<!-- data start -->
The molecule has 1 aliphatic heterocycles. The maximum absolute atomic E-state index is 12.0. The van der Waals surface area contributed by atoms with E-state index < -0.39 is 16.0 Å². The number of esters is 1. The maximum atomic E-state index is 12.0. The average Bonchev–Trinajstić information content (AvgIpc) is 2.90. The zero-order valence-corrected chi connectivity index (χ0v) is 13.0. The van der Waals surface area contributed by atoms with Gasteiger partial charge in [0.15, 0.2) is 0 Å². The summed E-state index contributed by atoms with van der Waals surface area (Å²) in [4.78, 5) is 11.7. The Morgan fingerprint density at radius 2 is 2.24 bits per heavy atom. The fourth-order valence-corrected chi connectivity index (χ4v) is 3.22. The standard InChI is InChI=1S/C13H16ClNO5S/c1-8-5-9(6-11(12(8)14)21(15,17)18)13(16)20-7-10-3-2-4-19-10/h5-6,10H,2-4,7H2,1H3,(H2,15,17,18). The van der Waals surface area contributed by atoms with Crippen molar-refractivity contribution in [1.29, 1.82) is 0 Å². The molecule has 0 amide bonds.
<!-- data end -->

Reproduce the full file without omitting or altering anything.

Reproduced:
The molecule has 1 aliphatic heterocycles. The maximum absolute atomic E-state index is 12.0. The van der Waals surface area contributed by atoms with E-state index < -0.39 is 16.0 Å². The number of esters is 1. The maximum atomic E-state index is 12.0. The average Bonchev–Trinajstić information content (AvgIpc) is 2.90. The zero-order valence-corrected chi connectivity index (χ0v) is 13.0. The van der Waals surface area contributed by atoms with Gasteiger partial charge in [0.15, 0.2) is 0 Å². The summed E-state index contributed by atoms with van der Waals surface area (Å²) in [4.78, 5) is 11.7. The Morgan fingerprint density at radius 2 is 2.24 bits per heavy atom. The fourth-order valence-corrected chi connectivity index (χ4v) is 3.22. The standard InChI is InChI=1S/C13H16ClNO5S/c1-8-5-9(6-11(12(8)14)21(15,17)18)13(16)20-7-10-3-2-4-19-10/h5-6,10H,2-4,7H2,1H3,(H2,15,17,18). The van der Waals surface area contributed by atoms with Crippen molar-refractivity contribution in [1.29, 1.82) is 0 Å². The molecule has 0 amide bonds.